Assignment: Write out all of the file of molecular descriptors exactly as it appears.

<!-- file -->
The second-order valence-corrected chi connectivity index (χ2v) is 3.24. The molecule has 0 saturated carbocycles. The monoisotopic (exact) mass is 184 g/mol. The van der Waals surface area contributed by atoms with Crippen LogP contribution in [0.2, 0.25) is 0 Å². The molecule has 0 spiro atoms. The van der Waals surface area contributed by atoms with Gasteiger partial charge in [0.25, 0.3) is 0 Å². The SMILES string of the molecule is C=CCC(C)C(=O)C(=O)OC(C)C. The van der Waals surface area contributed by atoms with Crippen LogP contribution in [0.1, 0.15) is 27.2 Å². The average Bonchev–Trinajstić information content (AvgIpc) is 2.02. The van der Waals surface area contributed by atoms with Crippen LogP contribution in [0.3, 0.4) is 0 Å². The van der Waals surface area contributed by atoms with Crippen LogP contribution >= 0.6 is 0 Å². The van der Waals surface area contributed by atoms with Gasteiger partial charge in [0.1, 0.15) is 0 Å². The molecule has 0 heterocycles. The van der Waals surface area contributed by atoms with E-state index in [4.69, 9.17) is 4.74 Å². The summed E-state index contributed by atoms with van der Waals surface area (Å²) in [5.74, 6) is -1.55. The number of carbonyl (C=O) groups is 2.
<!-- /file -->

The second-order valence-corrected chi connectivity index (χ2v) is 3.24. The molecule has 0 saturated carbocycles. The monoisotopic (exact) mass is 184 g/mol. The van der Waals surface area contributed by atoms with Crippen LogP contribution in [0.2, 0.25) is 0 Å². The molecule has 0 spiro atoms. The van der Waals surface area contributed by atoms with Gasteiger partial charge in [0.25, 0.3) is 0 Å². The SMILES string of the molecule is C=CCC(C)C(=O)C(=O)OC(C)C. The van der Waals surface area contributed by atoms with Crippen LogP contribution in [0.1, 0.15) is 27.2 Å². The average Bonchev–Trinajstić information content (AvgIpc) is 2.02. The van der Waals surface area contributed by atoms with Crippen LogP contribution in [0.3, 0.4) is 0 Å². The van der Waals surface area contributed by atoms with Crippen LogP contribution >= 0.6 is 0 Å². The van der Waals surface area contributed by atoms with Gasteiger partial charge in [0.1, 0.15) is 0 Å². The molecule has 0 heterocycles. The van der Waals surface area contributed by atoms with E-state index in [4.69, 9.17) is 4.74 Å². The summed E-state index contributed by atoms with van der Waals surface area (Å²) in [5.74, 6) is -1.55. The number of carbonyl (C=O) groups is 2.